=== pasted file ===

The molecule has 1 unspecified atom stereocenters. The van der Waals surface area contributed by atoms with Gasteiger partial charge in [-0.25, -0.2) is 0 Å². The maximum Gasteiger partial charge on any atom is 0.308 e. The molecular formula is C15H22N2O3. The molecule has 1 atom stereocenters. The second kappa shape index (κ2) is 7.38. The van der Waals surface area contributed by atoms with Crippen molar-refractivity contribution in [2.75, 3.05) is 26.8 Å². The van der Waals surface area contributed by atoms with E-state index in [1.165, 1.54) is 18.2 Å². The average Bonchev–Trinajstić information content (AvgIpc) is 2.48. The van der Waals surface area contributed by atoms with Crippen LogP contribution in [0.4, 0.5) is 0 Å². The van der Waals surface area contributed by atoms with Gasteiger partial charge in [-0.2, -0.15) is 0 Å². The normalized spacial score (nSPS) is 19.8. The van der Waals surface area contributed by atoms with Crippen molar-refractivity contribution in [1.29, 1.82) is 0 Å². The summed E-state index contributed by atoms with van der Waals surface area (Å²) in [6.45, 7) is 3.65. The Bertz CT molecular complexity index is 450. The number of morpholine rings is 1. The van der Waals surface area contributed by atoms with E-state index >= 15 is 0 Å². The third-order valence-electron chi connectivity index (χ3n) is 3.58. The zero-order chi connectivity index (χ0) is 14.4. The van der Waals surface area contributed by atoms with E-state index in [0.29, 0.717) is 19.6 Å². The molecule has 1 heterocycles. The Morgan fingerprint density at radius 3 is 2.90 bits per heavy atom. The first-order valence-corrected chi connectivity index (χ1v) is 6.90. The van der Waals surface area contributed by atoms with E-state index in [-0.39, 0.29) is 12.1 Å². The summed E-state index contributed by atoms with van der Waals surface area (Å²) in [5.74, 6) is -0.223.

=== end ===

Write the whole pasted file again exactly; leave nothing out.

The molecule has 1 unspecified atom stereocenters. The van der Waals surface area contributed by atoms with Gasteiger partial charge in [-0.25, -0.2) is 0 Å². The maximum Gasteiger partial charge on any atom is 0.308 e. The molecular formula is C15H22N2O3. The molecule has 1 atom stereocenters. The second kappa shape index (κ2) is 7.38. The van der Waals surface area contributed by atoms with Crippen molar-refractivity contribution in [2.75, 3.05) is 26.8 Å². The van der Waals surface area contributed by atoms with E-state index in [1.165, 1.54) is 18.2 Å². The average Bonchev–Trinajstić information content (AvgIpc) is 2.48. The van der Waals surface area contributed by atoms with Crippen LogP contribution in [0.4, 0.5) is 0 Å². The van der Waals surface area contributed by atoms with Gasteiger partial charge in [-0.2, -0.15) is 0 Å². The normalized spacial score (nSPS) is 19.8. The van der Waals surface area contributed by atoms with Crippen molar-refractivity contribution in [1.29, 1.82) is 0 Å². The summed E-state index contributed by atoms with van der Waals surface area (Å²) in [6.45, 7) is 3.65. The Bertz CT molecular complexity index is 450. The number of morpholine rings is 1. The van der Waals surface area contributed by atoms with E-state index >= 15 is 0 Å². The third-order valence-electron chi connectivity index (χ3n) is 3.58. The zero-order chi connectivity index (χ0) is 14.4. The van der Waals surface area contributed by atoms with E-state index in [0.29, 0.717) is 19.6 Å². The molecule has 1 heterocycles. The Morgan fingerprint density at radius 3 is 2.90 bits per heavy atom. The first-order valence-corrected chi connectivity index (χ1v) is 6.90. The van der Waals surface area contributed by atoms with E-state index in [-0.39, 0.29) is 12.1 Å². The summed E-state index contributed by atoms with van der Waals surface area (Å²) in [5.74, 6) is -0.223.